This past weekend was the Battle for Zendikar Prerelease. The Prerelease is one of the few events each year that is highly regarded for both pro
players and amateur players alike. For both groups of players, the Prerelease is the first opportunity to see and play with the cards from Magic’s newest
set. For the pros specifically, it gives them the opportunity to get a little extra practice in before the Pro Tour, which traditionally features two
drafts of the new set. I’m not sure if I’m going to be able to make it to Pro Tour Battle for Zendikar with my teaching/coaching schedule, but I knew I was
going to the Prerelease for sure. Some people seemed unhappy with the set during spoiler season, but I thought there was a lot to be excited for in both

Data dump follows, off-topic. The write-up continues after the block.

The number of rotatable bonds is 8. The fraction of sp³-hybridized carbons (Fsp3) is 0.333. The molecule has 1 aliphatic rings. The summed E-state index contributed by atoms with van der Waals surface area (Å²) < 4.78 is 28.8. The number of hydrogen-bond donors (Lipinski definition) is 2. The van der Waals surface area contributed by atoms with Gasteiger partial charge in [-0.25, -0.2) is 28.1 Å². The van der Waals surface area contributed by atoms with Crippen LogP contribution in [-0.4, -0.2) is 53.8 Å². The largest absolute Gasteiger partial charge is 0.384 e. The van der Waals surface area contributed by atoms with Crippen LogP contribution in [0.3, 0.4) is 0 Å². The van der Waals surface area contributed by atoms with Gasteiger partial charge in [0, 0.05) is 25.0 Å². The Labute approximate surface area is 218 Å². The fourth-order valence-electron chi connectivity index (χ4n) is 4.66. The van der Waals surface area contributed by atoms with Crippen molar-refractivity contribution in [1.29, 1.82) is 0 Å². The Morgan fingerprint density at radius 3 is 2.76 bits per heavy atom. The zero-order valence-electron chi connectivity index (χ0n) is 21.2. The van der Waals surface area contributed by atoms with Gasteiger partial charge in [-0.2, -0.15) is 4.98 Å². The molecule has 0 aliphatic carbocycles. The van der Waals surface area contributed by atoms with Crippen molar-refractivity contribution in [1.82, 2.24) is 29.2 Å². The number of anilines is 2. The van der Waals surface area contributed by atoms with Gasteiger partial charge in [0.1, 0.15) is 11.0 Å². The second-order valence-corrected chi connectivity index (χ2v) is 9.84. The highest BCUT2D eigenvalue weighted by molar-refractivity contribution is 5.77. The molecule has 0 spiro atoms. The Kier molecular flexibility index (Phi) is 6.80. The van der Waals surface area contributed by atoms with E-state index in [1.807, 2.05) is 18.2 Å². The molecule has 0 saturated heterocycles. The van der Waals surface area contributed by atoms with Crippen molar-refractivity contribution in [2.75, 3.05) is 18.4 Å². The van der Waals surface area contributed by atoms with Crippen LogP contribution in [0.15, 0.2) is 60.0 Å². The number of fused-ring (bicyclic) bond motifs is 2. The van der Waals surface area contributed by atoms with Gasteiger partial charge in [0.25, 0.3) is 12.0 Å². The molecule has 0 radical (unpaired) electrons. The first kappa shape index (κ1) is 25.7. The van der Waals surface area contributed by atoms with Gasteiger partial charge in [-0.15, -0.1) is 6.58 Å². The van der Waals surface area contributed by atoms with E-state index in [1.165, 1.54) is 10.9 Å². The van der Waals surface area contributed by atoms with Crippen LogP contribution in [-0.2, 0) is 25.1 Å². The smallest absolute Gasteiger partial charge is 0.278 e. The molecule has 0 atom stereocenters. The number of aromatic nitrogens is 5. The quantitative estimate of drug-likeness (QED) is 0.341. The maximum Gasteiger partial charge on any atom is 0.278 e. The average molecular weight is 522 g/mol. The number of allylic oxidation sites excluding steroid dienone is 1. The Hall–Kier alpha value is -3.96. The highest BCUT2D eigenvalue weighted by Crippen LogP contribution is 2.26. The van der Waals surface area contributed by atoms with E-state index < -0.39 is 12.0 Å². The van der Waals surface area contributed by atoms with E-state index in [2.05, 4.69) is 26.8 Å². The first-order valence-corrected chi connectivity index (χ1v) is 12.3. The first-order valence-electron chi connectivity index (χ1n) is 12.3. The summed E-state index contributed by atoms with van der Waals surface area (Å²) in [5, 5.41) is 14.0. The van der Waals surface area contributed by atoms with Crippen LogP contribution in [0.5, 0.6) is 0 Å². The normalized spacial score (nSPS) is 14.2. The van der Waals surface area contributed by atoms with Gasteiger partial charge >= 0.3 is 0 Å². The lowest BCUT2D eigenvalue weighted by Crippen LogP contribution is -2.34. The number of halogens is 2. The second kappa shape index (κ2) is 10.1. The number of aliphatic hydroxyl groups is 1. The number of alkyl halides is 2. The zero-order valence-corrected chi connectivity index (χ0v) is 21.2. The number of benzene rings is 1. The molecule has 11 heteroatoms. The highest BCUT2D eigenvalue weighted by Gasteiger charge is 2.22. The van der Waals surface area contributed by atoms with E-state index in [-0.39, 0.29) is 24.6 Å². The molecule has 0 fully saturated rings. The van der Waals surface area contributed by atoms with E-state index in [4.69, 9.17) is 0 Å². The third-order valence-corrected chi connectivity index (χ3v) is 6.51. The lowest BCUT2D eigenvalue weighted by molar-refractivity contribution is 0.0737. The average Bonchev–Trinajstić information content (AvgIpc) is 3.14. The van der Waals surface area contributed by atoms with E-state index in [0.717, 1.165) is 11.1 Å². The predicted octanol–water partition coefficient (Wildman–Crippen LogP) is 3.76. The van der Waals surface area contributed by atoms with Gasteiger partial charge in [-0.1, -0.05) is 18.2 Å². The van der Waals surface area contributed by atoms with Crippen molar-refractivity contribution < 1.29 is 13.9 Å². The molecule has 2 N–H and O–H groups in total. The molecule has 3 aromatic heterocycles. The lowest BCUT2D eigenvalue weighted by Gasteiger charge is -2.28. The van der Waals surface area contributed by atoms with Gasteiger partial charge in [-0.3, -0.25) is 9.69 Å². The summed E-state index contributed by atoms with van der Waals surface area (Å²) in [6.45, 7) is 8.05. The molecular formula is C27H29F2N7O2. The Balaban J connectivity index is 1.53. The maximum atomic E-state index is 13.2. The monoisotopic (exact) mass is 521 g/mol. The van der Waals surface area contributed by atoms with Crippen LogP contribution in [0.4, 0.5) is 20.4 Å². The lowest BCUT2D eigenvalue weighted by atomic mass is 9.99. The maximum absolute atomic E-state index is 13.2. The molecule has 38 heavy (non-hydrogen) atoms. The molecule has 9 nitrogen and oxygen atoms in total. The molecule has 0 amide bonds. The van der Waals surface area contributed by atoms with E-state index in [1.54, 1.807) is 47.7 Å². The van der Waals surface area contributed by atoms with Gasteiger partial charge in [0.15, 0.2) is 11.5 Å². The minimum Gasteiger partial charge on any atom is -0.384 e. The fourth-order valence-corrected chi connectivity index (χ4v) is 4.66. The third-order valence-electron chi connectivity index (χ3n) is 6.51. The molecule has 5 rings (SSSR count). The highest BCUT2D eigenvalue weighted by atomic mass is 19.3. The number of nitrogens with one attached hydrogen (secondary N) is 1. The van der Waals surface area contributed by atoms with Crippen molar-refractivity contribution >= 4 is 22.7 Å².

Constructed and Limited. I played a lot this weekend, so I figured I would spend today talking about the ten most important things I learned this past
1. The Expedition Lands are More Common than We Thought, or Are They?
If you’ve been paying attention to Reddit, or any number of other Magic: the Gathering websites this weekend, you would have seen countless reports of
Expeditions being opened at higher than expected numbers. The statement that a lot of players keep quoting is that these cards are slightly more common
than foil mythic rares. This statement originated from Mark Rosewater at PAX where he said that they would be equivalently rare to foil mythics, but that
there would be 25 of them instead of 15. This led players to initially suspect that they would appear at a ratio of about one per case, the approximate
rarity of a regular foil mythic rare. This weekend at the Prerelease, however, there were reports that way more copies of these lands were opened. The
estimates I’ve heard based on reports were about 1/70 packs, or three times the likelihood initially predicted. Most people have said that this is because